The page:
Disgruntled workers at Agriculture Extension Division abandoned their desks yesterday morning to protest against unsanitary working conditions.
OBSERVER media arrived on the scene of the protest in front of the office building opposite King George V Grounds shortly after 10 o’clock to find about 17 workers chanting for change, some of them holding placards.
The distraught workers complained about the dilapidated conditions of the building that houses the Agricultural Extension Division and broken and inadequate complement of furniture. Poor bathroom conditions and mould were also major problems the government workers claimed they face daily.
“It has been like this for a while, but…. last week my skin started to break out with these red bumps,” one worker said as she showed her arms, which were covered with bumps. “I went to the doctor and they said it was because of the mould in the building and because I keep coming to work they are not going away.”
She added: “The conditions are very poor; very deplorable. We don’t need to be in here; we have written to the permanent secretary, public works, many different places and we just need change. This is not any place for us to be in.”
Another worker said: “Where I sit there is a water bottle that is cut, and when it rains the water comes through the roof, and I cannot sit at my desk. There is mould just behind of me on the wall. The Antigua Trades and Labour Union (ATLU) personnel came in and advised us not to sit in that room as it is mouldy.”
She added that the toilets are not firmly attached to the floors and there are broken tiles throughout the building as well as broken chairs and desks. “These are no conditions for workers to work efficiently and effectively in,” she highlighted.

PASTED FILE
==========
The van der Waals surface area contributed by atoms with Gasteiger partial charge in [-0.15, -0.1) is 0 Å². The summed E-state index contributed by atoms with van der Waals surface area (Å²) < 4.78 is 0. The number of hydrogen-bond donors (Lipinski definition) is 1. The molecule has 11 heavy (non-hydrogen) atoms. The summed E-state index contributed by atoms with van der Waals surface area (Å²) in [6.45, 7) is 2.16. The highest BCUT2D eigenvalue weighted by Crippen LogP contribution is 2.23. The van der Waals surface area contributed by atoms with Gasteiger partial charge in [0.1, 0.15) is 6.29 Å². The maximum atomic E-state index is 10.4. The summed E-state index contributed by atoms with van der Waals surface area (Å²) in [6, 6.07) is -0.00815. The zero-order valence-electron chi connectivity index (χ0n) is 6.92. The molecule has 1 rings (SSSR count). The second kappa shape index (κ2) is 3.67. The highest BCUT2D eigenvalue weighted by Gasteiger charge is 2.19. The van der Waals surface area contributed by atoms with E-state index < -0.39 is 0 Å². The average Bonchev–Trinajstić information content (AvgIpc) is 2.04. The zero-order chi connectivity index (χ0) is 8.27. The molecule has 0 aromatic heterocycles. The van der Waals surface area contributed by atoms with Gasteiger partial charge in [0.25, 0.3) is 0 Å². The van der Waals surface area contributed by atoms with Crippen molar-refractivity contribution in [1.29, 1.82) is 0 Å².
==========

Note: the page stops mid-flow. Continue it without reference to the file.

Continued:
“From since 2012 letters were written to public works, ministry of agriculture and the permanent secretary. From what you are seeing now, if anything was done we would not have been out here. The conditions are getting worse.”
Yet another worker complained: “I get sore throat all the time … it’s hazardous …. I studied nursing, and I have to be looking out for everyone here. I have to stand up with my fellow co-workers. It is not fair to us to come every day to be sick.”
A worker of 12 years explained that just last week an elderly farmer came with a walking stick as a customer, and she tripped and almost fell. “We have these elderly farmers that come from time to time and we have to look out for them also.”
The worker reiterated that several verbal and written complaints have been sent to officials, who have power to make changes, but the complaints seemed to have fallen on deaf ears. The workers insisted that they are determined to have changes done in the short term.
Observer media subsequently contacted the President of the Antigua and Barbuda Public Service Association, Joan Peters, who said: “My stance is that the workers need to leave the building all together.”
She added that the building is just not good and that the government needs to find somewhere to relocate the division.
“The place is just horrible, even if that place is going to renovate, it can’t renovate with anyone in there with how it is… a relocation is the best,” she added.
“A dog should not be in there much less human beings,” Peters said. “The inside of the building is even worse than the outside.”
Peters disclosed that although 17 workers are in office, an additional 13 still have to come into the office periodically. According to her, all the workers did not strike because some are new, so they just “stood off,” others are sick or on vacation. She explained that the conditions, however, do not affect and bother all.
Peters said that the supervisor was to meet with the permanent secretary in the Ministry of Agriculture yesterday and based on the outcome of that meeting the workers may or may not continue strike action.